Desert Isle Keeper
The Passions of Emma
For years I put off reading The Passions of Emma because it didn’t sound all that romantic to me. I didn’t want to read about the heroine’s dying close friend whose husband is the eventual hero – especially when the romance doesn’t begin in earnest until the last quarter of the book. But true to Penelope Williamson’s tremendous writing talent, this book – now out of print, but available for $3.99 on Amazon Kindle – is not only a very romantic story but also a very moving one set against the challenging backdrop of the industrial 1890s.
Emma Tremayne has a lot to live up to in the eyes of her family and, as one of the outrageously rich Tremaynes and the family’s beauty, she is expected to marry very well. Enjoying a life of privilege, Emma is one of The Great Folk, as the old moneyed families like to think of themselves, while the less fortunate identify her as one of those living in that big mansion on the hill. But inside Emma is a thoughtful and compassionate woman who doesn’t enjoy being out in society and questions if her family and friends are the superior beings they believe themselves to be.
It’s the last fox hunt of the season and a day that will prove to be significant for Emma in a number of ways, mostly due to two captivating individuals who enter her life. First, as Emma prepares to ride, she can’t help but notice the brazen Irishman who helps her mount her horse. His rough words, raspy voice, and Irish lilt seem a menacing combination and she envies his confidence as he swaggers away. Emma can’t keep her eyes from drifting to him either as he is performs his task of controlling the hounds.
As the riders return from the hunt, Emma observes the second startling character of the day – a working class woman carrying a mangled dead child. She is crying out that the men are “all murderers” knowing that the owner of the Thames Street Mill is present. After a terse interchange, the enraged woman takes a parting shot at Emma, mockingly calling out to the crowd, “And would you look at your fine lady sitting up there on her fancy horse. Wearing her fine clothes woven of such a misery as the deaths of poor wee children and her not caring a jot for it.” To Emma, the words are both sickening and haunting.
Emma is compelled to find the woman, Bria McKenna, and thus begins the odd but deep friendship between the two women. Although the McKennas live meagerly and their two daughters work at the infamous mill, Emma loves spending time with Bria and her children and becomes a frequent visitor. It is difficult for Bria to believe Emma is serious about developing a friendship, but she senses that there is more between the two than a need for Emma to provide handouts to the less fortunate. Bria is a highly likable character and doesn’t rank as a true secondary – she plays more of a leading role.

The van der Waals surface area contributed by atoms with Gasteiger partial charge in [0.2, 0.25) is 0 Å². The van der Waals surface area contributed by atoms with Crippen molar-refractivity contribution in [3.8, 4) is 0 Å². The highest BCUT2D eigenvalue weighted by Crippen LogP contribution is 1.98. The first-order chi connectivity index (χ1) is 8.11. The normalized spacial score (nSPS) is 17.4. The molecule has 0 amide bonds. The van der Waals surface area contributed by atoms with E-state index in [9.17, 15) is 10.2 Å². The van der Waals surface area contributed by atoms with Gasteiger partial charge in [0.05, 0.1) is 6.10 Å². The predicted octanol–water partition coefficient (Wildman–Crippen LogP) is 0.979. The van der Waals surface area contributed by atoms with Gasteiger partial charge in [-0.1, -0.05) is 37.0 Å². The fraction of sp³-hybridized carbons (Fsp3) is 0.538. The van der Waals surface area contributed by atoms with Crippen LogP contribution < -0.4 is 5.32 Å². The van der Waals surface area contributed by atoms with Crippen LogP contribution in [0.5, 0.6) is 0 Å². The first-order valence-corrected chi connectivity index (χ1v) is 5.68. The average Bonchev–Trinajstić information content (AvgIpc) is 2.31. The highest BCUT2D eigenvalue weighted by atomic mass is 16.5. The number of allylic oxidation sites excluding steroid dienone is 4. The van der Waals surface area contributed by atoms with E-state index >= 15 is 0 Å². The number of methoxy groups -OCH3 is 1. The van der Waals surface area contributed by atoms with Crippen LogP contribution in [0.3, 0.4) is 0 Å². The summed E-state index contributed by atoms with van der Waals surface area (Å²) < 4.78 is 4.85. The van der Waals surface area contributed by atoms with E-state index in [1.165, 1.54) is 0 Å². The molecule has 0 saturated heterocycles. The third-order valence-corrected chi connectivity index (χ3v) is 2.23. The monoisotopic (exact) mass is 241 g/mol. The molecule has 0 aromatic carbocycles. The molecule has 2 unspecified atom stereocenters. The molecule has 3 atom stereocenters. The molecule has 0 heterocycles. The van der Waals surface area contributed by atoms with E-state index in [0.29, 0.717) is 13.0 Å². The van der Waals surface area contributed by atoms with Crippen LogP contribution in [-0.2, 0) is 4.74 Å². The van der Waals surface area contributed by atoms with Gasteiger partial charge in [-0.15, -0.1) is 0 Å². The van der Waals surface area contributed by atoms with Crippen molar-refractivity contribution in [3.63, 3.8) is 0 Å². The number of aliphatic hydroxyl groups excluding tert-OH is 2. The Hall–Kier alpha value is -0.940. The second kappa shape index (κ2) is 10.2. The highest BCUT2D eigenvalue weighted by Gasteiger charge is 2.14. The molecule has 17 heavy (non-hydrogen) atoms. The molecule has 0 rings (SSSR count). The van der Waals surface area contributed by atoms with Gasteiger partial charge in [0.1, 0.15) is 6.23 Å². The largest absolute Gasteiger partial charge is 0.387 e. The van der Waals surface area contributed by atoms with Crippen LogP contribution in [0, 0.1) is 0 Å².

Emma realizes that the Irish man from the hunt is none other than Bria’s husband, Shay. He is a proud man who works a variety of jobs and provides for his family – barely. His inability to take care of his family more completely was challenging for me at first, but that concern soon evaporates since this book also works as an essay on the expectations of Irish immigrants in the 1890s after living in such poverty in Ireland. Shay frequently gives money to others less fortunate and supports the cause – the ongoing rebellion in Ireland. As I read the book, it all began to make an odd sort of sense and my admiration for Shay grew with each page. There is a greater tragedy at play in Shay’s life and Emma sees in his eyes, “the look of a man who is watching his beloved wife die before his eyes breath by breath.”
Shay is a strong part of this book but his character is more of a backdrop to Emma and Bria’s friendship for the first half. Initially Emma experiences a strange attraction to him, but once she realizes who he is she firmly places those feelings aside and the two develop a wary relationship. Their concern is Bria and both share an intense love for the dying woman.
Excellent secondary characters abound and I must give recognition to a few. Emma’s fiancé, Geoffrey, although the owner of the Thames Street Mill, is a man shaped by his time and position and one who clearly loves Emma in his own way. I couldn’t help but like his decadent, world-weary, brother, Stu, who plainly has an understanding of social injustices and a clear grasp on reading others even though he hides it under a cloak of cynicism. And then there is Emma’s mother who is quickly seen to be the villain of the story, albeit a very unusual one. Her whalebones poke her belly, she faints because her corset is too tight, and she struggles to lose weight – all in an effort to be attractive to her absent husband once he returns home for Emma’s wedding.
A number of scenes brought tears to my eyes and those were not for Bria alone. Although this is a beautiful tale of women’s friendship, it is also a two-fold romance – first between Bria and Shay and secondly between Shay and Emma and it works. There are significant obstacles to their happiness from within and without but knowing Emma and Shay so intimately before they become a couple succeeds in making their romance all the more rewarding.
The Passions of Emma’s distinctive narrative is poignant, heartening, and rousing but such it is for Penelope Williamson’s older books. I am left with this feeling of exhilaration because I just read one of those really great ones but disappointment as well knowing it will be a while before I read another one this good.